Of six individuals who demonstrated swallowing problems during the initial assessment, three demonstrated an increase in the severity of their swallowing problems, and three remained essentially unchanged. Generally speaking, those individuals who were most severely involved from the initial assessment were the individuals who demonstrated the most significant progression. Again, there was no aspiration, but the two who had been at risk previously, were judged to have increased risk. All five of the individuals who had significant breathing problems earlier had their breathing capacity diminished over the four-year period.
The modified barium swallow procedure is absolutely critical, not only for diagnosis, but also for focusing on the management of swallowing problems. It defines the physiology of the swallow. In addition to the standard modified barium swallow (MBS) procedure, we added what we call stress testing. Just because an individual goes through the standard MBS procedure and does not have difficulty does not mean that over the course of a normal meal they will not experience difficulties. In the stress testing, we increase the quantity of liquids, purées or solids for swallowing, and attempt to tax the swallowing system. We have also tested people after a full meal when there might be some fatigue, or we bring them in after a normal workday when there might be a fatigue factor as well.
Compensatory positioning or relatively minor adjustments in posture during swallowing can significantly affect the swallow. Basic changes, such as dropping the chin or turning the head can help, the rationale being that many times the weakness in the pharynx is unilateral (on one side) and that by turning the head, the weakened side of the pharynx is shut off, forcing the bolus to go down the more intact, stronger side. Other management suggestions include dietary modifications and avoiding meals when fatigued. Longitudinal monitoring of swallowing problems, including pulmonary function testing is recommended.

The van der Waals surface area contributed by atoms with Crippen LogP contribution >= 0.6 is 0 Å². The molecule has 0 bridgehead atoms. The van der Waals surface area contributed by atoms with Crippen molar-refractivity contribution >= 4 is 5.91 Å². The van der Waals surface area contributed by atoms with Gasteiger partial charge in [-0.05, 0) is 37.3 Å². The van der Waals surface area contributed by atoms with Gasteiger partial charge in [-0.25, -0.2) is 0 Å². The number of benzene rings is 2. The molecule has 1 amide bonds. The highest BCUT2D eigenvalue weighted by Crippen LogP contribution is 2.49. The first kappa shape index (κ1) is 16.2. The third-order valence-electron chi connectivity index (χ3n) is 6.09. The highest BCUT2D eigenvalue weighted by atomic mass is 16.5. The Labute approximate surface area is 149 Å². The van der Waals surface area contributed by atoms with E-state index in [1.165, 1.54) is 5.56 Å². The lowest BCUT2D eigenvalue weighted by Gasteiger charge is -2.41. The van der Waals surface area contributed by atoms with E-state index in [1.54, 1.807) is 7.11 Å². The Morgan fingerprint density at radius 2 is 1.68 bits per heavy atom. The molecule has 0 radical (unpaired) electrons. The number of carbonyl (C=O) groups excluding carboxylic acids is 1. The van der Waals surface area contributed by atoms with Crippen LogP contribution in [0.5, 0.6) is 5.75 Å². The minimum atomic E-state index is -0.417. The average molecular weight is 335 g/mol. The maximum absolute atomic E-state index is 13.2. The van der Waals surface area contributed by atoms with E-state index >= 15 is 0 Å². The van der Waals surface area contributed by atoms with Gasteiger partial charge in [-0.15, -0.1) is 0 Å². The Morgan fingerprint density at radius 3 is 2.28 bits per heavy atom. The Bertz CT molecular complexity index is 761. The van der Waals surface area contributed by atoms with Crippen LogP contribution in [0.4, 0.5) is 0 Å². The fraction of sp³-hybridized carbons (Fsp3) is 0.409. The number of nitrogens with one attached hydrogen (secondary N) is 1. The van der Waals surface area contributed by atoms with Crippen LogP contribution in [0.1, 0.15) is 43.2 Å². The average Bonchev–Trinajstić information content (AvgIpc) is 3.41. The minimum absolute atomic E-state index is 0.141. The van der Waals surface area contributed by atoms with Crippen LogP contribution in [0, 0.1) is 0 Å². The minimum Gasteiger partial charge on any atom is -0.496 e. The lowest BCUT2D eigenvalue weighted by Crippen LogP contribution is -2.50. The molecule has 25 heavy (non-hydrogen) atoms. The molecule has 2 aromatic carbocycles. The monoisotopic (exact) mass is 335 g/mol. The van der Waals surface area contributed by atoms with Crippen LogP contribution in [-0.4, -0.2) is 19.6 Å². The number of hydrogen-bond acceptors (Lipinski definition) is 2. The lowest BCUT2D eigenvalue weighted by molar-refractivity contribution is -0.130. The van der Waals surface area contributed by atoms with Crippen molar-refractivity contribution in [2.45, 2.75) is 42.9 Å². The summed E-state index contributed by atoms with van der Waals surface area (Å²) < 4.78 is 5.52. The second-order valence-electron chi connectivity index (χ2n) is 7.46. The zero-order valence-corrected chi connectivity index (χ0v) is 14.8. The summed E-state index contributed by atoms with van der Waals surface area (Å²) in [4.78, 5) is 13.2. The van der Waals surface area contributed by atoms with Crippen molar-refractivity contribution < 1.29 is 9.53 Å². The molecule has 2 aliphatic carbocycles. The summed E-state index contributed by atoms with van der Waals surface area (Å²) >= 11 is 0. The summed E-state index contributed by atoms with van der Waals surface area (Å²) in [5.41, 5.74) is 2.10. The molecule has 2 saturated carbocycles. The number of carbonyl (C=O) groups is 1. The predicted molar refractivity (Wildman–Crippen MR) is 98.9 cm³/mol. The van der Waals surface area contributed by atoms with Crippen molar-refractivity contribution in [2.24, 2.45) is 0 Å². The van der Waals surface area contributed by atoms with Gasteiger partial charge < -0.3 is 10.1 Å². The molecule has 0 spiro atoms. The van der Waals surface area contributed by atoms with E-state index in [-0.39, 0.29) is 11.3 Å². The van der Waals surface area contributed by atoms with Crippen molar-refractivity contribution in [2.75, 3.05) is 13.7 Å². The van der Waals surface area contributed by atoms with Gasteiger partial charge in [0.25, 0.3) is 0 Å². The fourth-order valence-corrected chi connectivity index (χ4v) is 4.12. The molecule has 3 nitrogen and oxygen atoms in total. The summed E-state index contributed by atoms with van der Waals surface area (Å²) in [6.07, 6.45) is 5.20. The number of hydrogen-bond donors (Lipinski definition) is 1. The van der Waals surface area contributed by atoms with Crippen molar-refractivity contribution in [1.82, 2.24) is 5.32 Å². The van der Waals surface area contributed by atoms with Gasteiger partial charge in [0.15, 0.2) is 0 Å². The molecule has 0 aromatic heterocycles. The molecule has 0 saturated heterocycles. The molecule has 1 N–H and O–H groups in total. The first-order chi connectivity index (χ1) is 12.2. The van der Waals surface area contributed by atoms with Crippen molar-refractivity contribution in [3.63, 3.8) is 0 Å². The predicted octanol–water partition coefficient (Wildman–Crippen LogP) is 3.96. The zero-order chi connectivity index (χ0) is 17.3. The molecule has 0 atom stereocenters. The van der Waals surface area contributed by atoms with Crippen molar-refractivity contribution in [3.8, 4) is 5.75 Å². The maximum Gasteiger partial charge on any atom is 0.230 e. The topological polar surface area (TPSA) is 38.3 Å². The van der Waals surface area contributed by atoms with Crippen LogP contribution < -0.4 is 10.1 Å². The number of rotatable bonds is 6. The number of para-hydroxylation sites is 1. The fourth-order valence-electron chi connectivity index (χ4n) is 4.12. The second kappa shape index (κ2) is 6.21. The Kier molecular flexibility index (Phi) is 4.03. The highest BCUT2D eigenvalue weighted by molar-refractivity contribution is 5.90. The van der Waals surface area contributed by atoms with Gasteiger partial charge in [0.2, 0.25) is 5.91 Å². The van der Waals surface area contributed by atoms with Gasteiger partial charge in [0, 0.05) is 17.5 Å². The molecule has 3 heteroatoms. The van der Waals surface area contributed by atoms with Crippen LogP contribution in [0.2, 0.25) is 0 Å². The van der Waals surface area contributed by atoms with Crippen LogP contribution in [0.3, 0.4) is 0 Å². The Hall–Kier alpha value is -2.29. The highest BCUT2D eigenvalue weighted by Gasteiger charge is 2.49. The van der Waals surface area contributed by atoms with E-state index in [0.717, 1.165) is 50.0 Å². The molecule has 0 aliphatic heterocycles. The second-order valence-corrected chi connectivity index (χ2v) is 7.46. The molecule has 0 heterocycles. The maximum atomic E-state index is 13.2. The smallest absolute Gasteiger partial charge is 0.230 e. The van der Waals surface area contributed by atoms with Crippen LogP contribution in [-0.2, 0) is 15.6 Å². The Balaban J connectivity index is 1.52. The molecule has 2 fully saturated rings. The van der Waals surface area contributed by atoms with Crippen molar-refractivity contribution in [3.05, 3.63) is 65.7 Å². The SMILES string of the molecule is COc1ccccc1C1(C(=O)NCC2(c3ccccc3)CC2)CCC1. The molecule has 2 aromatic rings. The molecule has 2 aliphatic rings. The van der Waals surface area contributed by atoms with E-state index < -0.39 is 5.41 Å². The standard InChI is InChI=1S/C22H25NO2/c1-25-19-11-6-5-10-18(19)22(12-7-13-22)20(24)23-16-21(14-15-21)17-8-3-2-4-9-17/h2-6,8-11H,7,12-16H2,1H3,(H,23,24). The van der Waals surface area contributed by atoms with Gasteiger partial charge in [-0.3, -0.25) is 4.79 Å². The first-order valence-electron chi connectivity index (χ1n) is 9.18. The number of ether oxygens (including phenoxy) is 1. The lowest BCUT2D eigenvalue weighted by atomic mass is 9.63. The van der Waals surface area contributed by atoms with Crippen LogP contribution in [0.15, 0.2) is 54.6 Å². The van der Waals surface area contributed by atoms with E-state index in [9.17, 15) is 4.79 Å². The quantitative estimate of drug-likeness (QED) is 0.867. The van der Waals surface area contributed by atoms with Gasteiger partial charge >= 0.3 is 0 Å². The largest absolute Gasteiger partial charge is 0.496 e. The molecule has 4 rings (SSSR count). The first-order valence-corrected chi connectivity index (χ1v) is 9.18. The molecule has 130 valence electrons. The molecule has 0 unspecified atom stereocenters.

DR. Coehlo referred to studies conducted by Barbara C. Sonies, PhD, Chief of Speech Language Pathology, and Marinos C. Dalakas, MD, Neurologist, at National Institute of Neurological Disorders and Stroke (NINDS) at the National Institutes of Health. Dr. Sonies contributed Chapter 8, "Long-Term Effects of Post-Polio on Oral-Motor and Swallowing Function in Post-Polio Syndrome," edited by Lauro S. Halstead, MD, and Gunnar Grimby, PhD.
The additional insights below are extracted from Dr. Sonies' chapter.
It appears that some individuals have speaking or swallowing problems of which they are unaware and which slowly emerge in the same manner as has been seen with limb muscles. This progression of symptoms in limb muscles may cause new disabilities. However, swallowing problems and associated complications, such as aspiration pneumonia, can be life-threatening.
Many, but not all, individuals with swallowing problems report having had acute bulbar polio. It appears that the more severe the original condition, the greater the likelihood of new problems. In their study of 32 individuals, 31 had some difficulty with swallowing, even though only 14 reported being aware of symptoms. It should be noted that the severity of the swallowing problems were significantly greater than those who did not. Normal aging does not cause changes in speech and swallowing, so any new signs of problems most likely are due to neuromuscular changes.
Common complaints reported by post-polio individuals included: intermittent choking on food, pills sticking in the throat, difficulty swallowing pills, food sticking in the throat, coughing during meals, and difficulty swallowing.
Individuals with suspected swallowing problems should seek an evaluation from a speech pathologist with expertise in dysphagia (swallowing). This evaluation will include a thorough history of eating, a clinical examination of swallowing, and a videofluorographic examination of the oral and pharyngeal swallow. Persons with complaints of indigestion may need evaluation of the esophagus - which can be done during the modified barium swallow study.
None of the individuals in the follow-up study at NINDS aspirated. Credit for improvement is given to the cooperation between therapists who developed the treatment plans and polio survivors who carried out suggested strategies.